Sinn Féin TD David Cullinane agreed there needed to be an independent review of the matter, adding that Mr Coveney needed to come before an Oireachtas committee and the Dáil to gave a “frank and full account” of what happened.

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Dog-owners bite back at beach rules

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Following a series of reports that An Taisce is leading the battle to ban dogs from the State’s 83 blue-flag beaches, the organisation’s Ian Diamond is feeling misunderstood.

“I don’t hate dogs”, Mr Diamond says, pointing out that Blue Flag International – the global body which governs the coveted awards – warned last year that some qualifying beaches were not honouring long-standing rules.

Under what’s known as Criterion 23, the rules declare that beach access “by dogs and other domestic animals must be strictly controlled” and that they be allowed only in “the parking areas, walkways and promenades in the inland beach areas”.

Faced with the reminder, Mr Diamond said he requested last year that local authorities get more time, as it was “not something that can be introduced immediately in the middle of a pandemic when people are under other restrictions.

“You can’t exactly introduce these things overnight, so we were flagging that,” he said, adding that Blue Flag told them to speak to people seeking blue flag status and “come back with proposals” that comply with the rule.

The issue came to national attention following a meeting of Kerry County Council this week, though it was understood then that the rule was an An Taisce demand, rather than being a Blue Flag International obligation.

Dogs and horses

Consequently, Kerry County Council now propose that dogs or horses will not be allowed on blue-flag beaches from 11am-7pm between June 1st and September 15th, or otherwise the county could lose its 14 blue flags.

However, the restrictions are unpopular with some dog-owners: “There’s a lot more important things to be worrying about than dogs on a beach,” said David Walsh, as he walked his pet, Oreo, on Salthill beach.

Dog-owners in Salthill are already not allowed to bring their dogs onto the beach between 9am and 8pm between May 1st and September 30th each year, in line with Blue Flag International’s rules, though penalties are rare.

Mr Diamond says a national application of the rules at blue-flag beaches would not “strictly prohibit dogs being on the beach” during bathing season, outside of peak hours.

Bathing season

“The blue-flag criteria would apply from June 1st to September 15th, within peak usage hours, so bathing hours – that would be mid-morning to early evening,” said the An Taisce officer.

“What it requires is that there would be rules in place in relation to dogs that say [they] should not be in the blue-flag area within those hours and within the bathing season,” Mr Diamond said.

The restriction is based on public health grounds and dates back to 2003: “Dog faeces actually contain a lot of the micro-organisms that cause illness in the same way that human waste would,” he said.

“There’s no zero-tolerance approach to this. If rules are going to be brought in, then people will be consulted as well, you know, brought in unilaterally, and it’s down to the councils responsible for the beaches to bring those in.”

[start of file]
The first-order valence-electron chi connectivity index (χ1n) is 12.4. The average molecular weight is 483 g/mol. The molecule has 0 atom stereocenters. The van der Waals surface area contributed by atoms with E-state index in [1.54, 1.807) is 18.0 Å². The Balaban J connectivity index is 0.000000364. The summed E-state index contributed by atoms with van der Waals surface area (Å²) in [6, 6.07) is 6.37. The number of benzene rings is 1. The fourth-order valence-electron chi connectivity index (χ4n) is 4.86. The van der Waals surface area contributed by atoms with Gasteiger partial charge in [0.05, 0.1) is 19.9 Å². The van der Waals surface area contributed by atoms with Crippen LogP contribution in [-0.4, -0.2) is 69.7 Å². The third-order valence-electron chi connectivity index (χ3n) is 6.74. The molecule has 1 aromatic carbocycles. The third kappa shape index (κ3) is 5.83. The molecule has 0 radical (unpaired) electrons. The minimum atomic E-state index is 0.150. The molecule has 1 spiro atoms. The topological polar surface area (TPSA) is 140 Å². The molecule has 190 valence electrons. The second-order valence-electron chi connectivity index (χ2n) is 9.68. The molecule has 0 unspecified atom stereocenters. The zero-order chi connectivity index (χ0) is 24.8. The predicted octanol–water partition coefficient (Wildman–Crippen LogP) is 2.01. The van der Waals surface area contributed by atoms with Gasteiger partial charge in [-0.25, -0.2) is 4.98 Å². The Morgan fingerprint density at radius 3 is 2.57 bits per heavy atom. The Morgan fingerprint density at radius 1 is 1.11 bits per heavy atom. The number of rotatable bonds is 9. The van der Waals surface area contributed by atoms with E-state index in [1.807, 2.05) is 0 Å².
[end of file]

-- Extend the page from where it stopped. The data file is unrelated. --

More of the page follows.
Not everyone disagrees with An Taisce, or Blue Flag: “I don’t think dogs should be on the beach, because of the kids and all that. And a lot of people don’t pick up their poo afterwards,” said a man on Salthill beach.

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Jail for banned motorist from Limerick caught driving on Christmas shopping trip to Belfast

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A banned motorist from Limerick caught driving on a Christmas shopping trip to Belfast has been jailed for seven months.

Police also discovered three of Leeanne McCarthy’s children not wearing seat belts when her car was stopped on the Westlink dual carriageway.

The 41-year-old mother-of-eight initially gave officers a false identity, prosecutors said.

Belfast Magistrates’ Court heard a PSNI patrol car stopped the Ford Focus on November 26th last year.

McCarthy, with an address at Clonlough in Limerick, provided a different name and claimed she did not have her licence with her.

However, checks revealed that a month earlier she had been banned from driving for five years.

A Crown lawyer said: “Three young children were in the rear of the vehicle, none of them wearing seat belts.”

McCarthy initially claimed they only removed the safety restraints when the car came to a halt, the court heard.

Police were told that she took over driving duties from another daughter who had been tired and nearly crashed the vehicle.

McCarthy was convicted of driving while disqualified, having no insurance, obstructing police and three counts of carrying a child in the rear of a vehicle without a seat belt.

Her barrister, Turlough Madden, said she had travelled to Belfast for Christmas shopping.

Counsel told the court McCarthy spent the festive period in custody, missing out on sharing it with her eight children and four grandchildren.

“That’s been a wake-up call and significant punishment for her,” Mr Madden submitted.

“She is a mother who simply wants to go back to Limerick and not return to Northern Ireland.”

Sentencing McCarthy to five months imprisonment for the new offences, District Judge George Conner imposed a further two months by activating a previous suspended term.

Mr Conner also affirmed the five-year disqualification period and fined her £300 (€350) for the seat belt charges.